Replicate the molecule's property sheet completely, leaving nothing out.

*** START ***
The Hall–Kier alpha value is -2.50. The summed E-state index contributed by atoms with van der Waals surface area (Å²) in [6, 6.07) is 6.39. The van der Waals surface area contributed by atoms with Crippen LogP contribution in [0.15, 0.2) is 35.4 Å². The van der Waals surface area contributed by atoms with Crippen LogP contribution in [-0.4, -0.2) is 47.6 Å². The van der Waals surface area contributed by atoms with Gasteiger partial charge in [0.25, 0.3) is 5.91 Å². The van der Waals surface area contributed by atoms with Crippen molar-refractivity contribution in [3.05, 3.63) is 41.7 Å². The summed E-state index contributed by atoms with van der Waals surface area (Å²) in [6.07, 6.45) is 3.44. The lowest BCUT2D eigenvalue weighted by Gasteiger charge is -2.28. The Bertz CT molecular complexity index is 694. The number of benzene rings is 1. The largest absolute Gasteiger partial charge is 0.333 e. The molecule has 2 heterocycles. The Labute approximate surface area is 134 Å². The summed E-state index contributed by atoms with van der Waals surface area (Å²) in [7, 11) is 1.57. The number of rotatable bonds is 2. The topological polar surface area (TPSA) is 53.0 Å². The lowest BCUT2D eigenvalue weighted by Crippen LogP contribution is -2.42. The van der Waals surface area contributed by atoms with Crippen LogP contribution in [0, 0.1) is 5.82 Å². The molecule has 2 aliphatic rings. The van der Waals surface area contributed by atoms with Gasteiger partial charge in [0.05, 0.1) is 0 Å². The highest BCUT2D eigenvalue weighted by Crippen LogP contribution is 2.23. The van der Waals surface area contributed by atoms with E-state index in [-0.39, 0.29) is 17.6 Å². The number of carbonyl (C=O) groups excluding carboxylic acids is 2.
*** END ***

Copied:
The Hall–Kier alpha value is -2.50. The summed E-state index contributed by atoms with van der Waals surface area (Å²) in [6, 6.07) is 6.39. The van der Waals surface area contributed by atoms with Crippen LogP contribution in [0.15, 0.2) is 35.4 Å². The van der Waals surface area contributed by atoms with Crippen LogP contribution in [-0.4, -0.2) is 47.6 Å². The van der Waals surface area contributed by atoms with Gasteiger partial charge in [0.25, 0.3) is 5.91 Å². The van der Waals surface area contributed by atoms with Crippen molar-refractivity contribution in [3.05, 3.63) is 41.7 Å². The summed E-state index contributed by atoms with van der Waals surface area (Å²) in [6.07, 6.45) is 3.44. The lowest BCUT2D eigenvalue weighted by Gasteiger charge is -2.28. The Bertz CT molecular complexity index is 694. The number of benzene rings is 1. The largest absolute Gasteiger partial charge is 0.333 e. The molecule has 2 heterocycles. The Labute approximate surface area is 134 Å². The summed E-state index contributed by atoms with van der Waals surface area (Å²) in [7, 11) is 1.57. The number of rotatable bonds is 2. The topological polar surface area (TPSA) is 53.0 Å². The lowest BCUT2D eigenvalue weighted by Crippen LogP contribution is -2.42. The van der Waals surface area contributed by atoms with Crippen LogP contribution in [0, 0.1) is 5.82 Å². The molecule has 2 aliphatic rings. The van der Waals surface area contributed by atoms with Gasteiger partial charge in [0.05, 0.1) is 0 Å². The highest BCUT2D eigenvalue weighted by Crippen LogP contribution is 2.23. The van der Waals surface area contributed by atoms with E-state index in [-0.39, 0.29) is 17.6 Å². The number of carbonyl (C=O) groups excluding carboxylic acids is 2.